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Marine Ecology Progress Series

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MEPS 193:117-123 (2000)  -  doi:10.3354/meps193117

Diel feeding of the chaetognath Sagitta enflata in the Zanzibar Channel, western Indian Ocean

Vidar Øresland*

Institute of Marine Research, National Board of Fisheries, PO Box 4, 453 21 Lysekil, Sweden

ABSTRACT: The diel feeding cycle of Sagitta enflata, the dominant chaetognath in the Indian Ocean, was investigated, using gut content analyses, between the monsoon periods on 2 occasions, October 1995 and May 1996. Zooplankton samples were collected every second hour during a 24 h period close to a drifting buoy in the middle of the Zanzibar Channel. S. enflata made up 64% (October) and 77% (May) of all chaetognaths in this study. S. enflata and all chaetognaths contributed as much as 30 and 33%, respectively, of the total 90 µm net zooplankton wet weight in October (May samples could not be weighed due to occurrence of phytoplankton). S. enflata fed most actively at night. Small copepods with a mandible width <0.07 mm (prosome length <1 mm) were its predominant prey. Feeding rate and mean number of small copepods found in S. enflata were 3 times higher in October than in May. In contrast, the estimated daily predation impact on the standing stock of small copepods (by number) was around 1% for both periods. This may be a negligible predation effect considering the short life-span of tropical copepods. It is suggested that predation effects are related to temperature, since a similar predation impact may be important in cold polar waters where copepod life-spans are much longer. Daily cannibalistic predation impact (by number) was estimated to be between 1 and 4% (October) and between 2 and 9% (May) using assumed maximum and minimum digestion times of 8 and 2 h. Cannibalism, therefore, may be an important source of mortality in S. enflata populations.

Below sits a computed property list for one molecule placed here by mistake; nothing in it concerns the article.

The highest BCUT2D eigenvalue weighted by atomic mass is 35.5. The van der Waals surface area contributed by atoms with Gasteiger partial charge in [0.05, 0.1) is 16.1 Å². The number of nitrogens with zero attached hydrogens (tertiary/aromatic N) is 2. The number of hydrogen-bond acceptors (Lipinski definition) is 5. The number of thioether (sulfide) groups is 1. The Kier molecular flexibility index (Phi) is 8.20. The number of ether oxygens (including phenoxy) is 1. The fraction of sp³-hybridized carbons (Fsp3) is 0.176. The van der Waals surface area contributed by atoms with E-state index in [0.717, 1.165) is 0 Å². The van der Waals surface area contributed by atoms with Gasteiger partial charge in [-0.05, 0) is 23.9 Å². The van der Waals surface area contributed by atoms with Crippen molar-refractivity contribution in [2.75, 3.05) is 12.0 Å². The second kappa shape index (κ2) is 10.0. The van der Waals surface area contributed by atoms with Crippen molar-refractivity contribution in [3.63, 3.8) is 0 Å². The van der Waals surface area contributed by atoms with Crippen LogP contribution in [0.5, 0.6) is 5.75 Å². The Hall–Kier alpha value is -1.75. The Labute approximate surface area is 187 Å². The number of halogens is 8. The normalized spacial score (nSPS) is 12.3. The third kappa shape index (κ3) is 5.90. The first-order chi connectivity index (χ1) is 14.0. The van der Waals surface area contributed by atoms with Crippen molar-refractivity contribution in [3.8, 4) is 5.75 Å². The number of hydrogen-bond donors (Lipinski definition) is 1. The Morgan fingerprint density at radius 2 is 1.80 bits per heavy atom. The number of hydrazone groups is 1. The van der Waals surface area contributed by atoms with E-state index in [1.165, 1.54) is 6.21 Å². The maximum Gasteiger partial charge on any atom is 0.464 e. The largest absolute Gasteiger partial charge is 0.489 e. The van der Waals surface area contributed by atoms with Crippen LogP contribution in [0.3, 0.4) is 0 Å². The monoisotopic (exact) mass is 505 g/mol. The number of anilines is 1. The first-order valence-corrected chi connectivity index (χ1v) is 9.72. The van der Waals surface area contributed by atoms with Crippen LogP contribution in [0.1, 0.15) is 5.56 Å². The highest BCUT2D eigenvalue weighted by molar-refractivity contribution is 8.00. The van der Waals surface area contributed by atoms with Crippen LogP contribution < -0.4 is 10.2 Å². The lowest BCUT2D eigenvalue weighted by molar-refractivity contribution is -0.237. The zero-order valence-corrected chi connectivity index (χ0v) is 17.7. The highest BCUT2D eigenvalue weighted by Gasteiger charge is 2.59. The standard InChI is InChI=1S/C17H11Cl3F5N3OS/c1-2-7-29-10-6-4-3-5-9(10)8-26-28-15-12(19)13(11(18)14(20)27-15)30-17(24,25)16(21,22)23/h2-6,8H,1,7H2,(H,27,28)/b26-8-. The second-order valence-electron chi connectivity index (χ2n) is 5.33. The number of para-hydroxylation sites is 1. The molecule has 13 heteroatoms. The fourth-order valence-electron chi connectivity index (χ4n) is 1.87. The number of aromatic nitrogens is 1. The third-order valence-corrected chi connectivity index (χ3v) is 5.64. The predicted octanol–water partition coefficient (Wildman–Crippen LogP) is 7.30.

KEY WORDS: Zooplankton · Chaetognatha · Sagitta enflata · Flacisagitta enflata · Copepods · Feeding · Predation · Cannibalism · Indian Ocean

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